sports parent

Reflections

As I sat on the airplane heading home from a recent Program 15 baseball camp, I had a chance to reflect back on the different discussions that were had over the course of the two days of training. With each discussion came more insight as to how important it is to connect the dots between the parents, players, and the coaches. Here are a few examples: Parents sit in the stands with baited breath as the kids go through each…

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There’s No “I” In Team

I’ve quite often witnessed parents in the stands instructing their kids to do something that completely contradicts the instructions of the coaches, and the majority of the time it’s going against the concept of the TEAM. TEAM stands for, “Together Everyone Achieves More.” In the world of scholarships, professional contracts and entitlement, coaches are consistently fighting the battle of how to get individuals to perform as a team, think as a team, behave as a team and win as a…

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Foundations for Success

The best laid plans of young athletes involves positive parental involvement, an environment conducive to learning, a SMART goal (Specific, Measureable, Attainable, Realistic and Timely), actionable plans, a good circle of influence and coaches that foster learning, developing, mentoring and teamwork.  If we go back to the time when kids begin to learn and develop, they are surrounded by direction and discipline.  Most parents, even if its not predetermined, establish a plan of how they will raise their child.  What…

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Are You “That Parent”?

Have you ever sat in the stands of a youth sporting event and wondered why so many parents are spending their time screaming instructions at their kids? If you have, you are not alone. Many spectators have witnessed “that parent” or better yet, they have been “that parent.” Parenting and sideline coaching almost go hand-in-hand in today’s sports forum. What was once a place for parents and spectators alike to enjoy on weekends has become more like watching an NFL…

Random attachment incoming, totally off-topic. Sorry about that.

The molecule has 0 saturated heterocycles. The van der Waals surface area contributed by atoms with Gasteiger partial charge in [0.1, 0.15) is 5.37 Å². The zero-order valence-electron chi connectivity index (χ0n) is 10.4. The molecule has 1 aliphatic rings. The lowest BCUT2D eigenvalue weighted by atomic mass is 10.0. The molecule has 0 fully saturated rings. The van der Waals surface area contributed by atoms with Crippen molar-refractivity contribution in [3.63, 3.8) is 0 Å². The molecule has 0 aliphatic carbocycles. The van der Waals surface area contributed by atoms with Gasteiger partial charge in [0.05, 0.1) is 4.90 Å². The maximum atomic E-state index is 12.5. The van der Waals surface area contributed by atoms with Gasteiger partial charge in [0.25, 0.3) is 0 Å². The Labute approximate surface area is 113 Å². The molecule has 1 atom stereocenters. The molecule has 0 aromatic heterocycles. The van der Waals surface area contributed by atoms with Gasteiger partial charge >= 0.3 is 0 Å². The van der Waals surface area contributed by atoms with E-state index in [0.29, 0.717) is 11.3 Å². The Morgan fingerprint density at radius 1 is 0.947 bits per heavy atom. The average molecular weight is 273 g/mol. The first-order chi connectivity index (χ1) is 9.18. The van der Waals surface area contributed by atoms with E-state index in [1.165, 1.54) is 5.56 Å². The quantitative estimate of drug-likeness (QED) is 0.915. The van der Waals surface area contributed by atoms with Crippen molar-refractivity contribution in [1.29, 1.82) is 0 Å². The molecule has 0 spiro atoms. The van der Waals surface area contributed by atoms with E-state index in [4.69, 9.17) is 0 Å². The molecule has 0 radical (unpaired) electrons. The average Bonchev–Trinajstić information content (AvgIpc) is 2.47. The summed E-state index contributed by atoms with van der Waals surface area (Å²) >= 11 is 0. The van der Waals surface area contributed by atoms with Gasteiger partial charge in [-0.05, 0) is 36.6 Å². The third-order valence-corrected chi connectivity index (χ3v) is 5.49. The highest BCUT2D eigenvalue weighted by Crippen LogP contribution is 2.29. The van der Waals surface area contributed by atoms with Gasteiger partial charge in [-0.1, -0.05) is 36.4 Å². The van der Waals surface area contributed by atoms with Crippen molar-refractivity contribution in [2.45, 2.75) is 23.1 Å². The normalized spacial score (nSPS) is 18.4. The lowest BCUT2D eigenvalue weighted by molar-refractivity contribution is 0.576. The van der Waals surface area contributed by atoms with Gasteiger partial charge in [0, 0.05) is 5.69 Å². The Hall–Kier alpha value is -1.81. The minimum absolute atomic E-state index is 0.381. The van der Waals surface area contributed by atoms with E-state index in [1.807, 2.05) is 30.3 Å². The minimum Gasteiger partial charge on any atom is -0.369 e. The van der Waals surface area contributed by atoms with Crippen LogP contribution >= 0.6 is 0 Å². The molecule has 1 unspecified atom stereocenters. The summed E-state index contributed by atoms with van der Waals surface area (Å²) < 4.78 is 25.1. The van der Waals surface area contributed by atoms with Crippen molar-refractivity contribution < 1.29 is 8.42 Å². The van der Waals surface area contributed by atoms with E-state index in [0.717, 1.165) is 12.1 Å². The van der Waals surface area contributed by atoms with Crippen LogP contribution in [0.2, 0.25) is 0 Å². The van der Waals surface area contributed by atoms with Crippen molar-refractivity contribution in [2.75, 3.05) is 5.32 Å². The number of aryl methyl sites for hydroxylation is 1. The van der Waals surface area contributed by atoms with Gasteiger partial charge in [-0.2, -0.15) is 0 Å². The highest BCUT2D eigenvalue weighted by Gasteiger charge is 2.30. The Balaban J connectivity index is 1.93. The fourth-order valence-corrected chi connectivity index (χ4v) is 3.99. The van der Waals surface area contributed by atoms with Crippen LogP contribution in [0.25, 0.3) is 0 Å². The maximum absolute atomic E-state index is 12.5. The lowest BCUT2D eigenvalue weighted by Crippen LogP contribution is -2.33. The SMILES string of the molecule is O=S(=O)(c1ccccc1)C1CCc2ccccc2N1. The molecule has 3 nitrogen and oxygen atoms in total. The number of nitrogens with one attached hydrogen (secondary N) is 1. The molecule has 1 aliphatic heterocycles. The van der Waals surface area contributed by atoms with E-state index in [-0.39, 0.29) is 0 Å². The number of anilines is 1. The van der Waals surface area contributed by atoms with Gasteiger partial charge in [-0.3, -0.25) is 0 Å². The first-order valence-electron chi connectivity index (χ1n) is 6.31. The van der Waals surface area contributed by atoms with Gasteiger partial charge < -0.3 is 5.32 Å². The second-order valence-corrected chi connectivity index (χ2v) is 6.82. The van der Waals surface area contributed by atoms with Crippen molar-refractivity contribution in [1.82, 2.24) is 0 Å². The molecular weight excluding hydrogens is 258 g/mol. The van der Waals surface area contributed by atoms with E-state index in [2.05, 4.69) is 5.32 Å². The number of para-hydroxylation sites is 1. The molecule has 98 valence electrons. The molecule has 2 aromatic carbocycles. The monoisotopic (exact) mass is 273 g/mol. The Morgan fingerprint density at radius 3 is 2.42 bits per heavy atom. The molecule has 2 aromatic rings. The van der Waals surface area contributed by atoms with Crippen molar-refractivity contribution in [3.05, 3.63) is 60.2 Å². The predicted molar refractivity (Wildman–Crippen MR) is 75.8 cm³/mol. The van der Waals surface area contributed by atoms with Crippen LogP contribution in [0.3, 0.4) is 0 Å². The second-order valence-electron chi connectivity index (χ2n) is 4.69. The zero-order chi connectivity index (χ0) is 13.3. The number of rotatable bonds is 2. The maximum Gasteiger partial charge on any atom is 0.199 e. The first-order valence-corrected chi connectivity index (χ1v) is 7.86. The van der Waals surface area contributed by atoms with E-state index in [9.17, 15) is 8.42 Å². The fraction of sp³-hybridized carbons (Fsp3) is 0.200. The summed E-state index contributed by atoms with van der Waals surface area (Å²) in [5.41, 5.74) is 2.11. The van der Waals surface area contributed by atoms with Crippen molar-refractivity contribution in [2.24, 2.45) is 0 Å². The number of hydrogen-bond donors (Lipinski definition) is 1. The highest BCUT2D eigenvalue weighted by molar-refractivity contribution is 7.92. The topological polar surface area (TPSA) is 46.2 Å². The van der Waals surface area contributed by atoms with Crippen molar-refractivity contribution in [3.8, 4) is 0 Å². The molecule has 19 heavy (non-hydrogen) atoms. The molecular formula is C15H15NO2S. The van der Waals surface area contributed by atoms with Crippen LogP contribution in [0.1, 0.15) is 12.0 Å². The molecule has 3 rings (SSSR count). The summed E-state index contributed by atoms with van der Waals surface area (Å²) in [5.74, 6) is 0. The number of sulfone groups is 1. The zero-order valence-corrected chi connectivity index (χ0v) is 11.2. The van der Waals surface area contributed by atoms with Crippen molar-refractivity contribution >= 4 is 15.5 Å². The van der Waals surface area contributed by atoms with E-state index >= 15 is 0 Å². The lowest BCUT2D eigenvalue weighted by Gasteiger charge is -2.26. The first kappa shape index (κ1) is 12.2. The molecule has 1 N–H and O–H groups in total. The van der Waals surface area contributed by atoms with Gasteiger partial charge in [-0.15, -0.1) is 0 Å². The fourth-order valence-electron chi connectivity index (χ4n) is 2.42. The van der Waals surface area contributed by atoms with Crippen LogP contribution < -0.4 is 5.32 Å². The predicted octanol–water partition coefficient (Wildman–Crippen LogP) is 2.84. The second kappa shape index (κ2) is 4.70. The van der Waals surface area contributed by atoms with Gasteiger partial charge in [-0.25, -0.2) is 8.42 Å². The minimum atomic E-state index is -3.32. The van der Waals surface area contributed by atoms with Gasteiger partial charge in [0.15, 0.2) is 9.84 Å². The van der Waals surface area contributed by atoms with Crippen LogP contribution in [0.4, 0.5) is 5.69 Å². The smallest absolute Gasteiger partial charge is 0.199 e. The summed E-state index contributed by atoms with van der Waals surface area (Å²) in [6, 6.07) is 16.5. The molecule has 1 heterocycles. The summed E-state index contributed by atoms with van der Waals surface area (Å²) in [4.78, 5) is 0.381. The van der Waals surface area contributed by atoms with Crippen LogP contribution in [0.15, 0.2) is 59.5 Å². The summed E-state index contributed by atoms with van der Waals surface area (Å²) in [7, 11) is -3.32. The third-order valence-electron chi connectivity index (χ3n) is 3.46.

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The Car Ride Home

This will not be the first or last discussion on parent and athlete interaction, before, during, or after their sporting event. However, I would like to take a bit of a different approach in this particular discussion since it’s coming directly from the athletes themselves. This will be the first part in a series of blogs that will touch on what is an age-old question. How can we change the uncomfortable feeling for the athletes and the eventual feeling of…

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Parenting Character

Your athlete’s success or lack of achievement in sports does not indicate what kind of parent you are… But having an athlete of strong character that is coachable, respectful, resilient, and tries his or her best IS a direct reflection of your parenting.  We must remember that sports are an introduction into so many things and it can be used as a springboard for life’s lessons.  Being a supportive parent on the sideline, not yelling at the officials, saying kind…

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Lessons for Sports Parents

Although well intentioned, many youth sports parents approach their athlete’s sports in a manner that is more detrimental than helpful.  I’ve learned a few valuable lessons about youth sports parents: Parents – You had your chance, now it’s your child’s turn. Their path may be different than yours but allow them to lead their own way rather than fitting into your plans or expectations. Athletes really don’t want you coaching from the sidelines. It can contradict and distract from the…

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Parental Support

The best line that you can say after your son or daughter’s sporting event is: “I LOVE YOU and I AM PROUD OF YOU.”  This statement shows that you have unconditional love and appreciation for your child regardless of what happened on the sports field and your support will never change. In today’s society, we put too much pressure on young athletes to score a goal, hit a homerun, beat the last time on the clock, make the save, or…

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Parental Roles in Youth Sports

Parents “parent,” Players “play,” and Coaches “coach.”  This formula will not work if anyone decides to cross the line into someone else’s role. The athlete is the one most affected and the number one reason everyone is there, yet that focus is sometimes lost.  The parents, players and coaches should work together on a performance plan that ensures there is direction and open communication.  Parents should surround their athlete with the proper resources, which includes people who will be open,…

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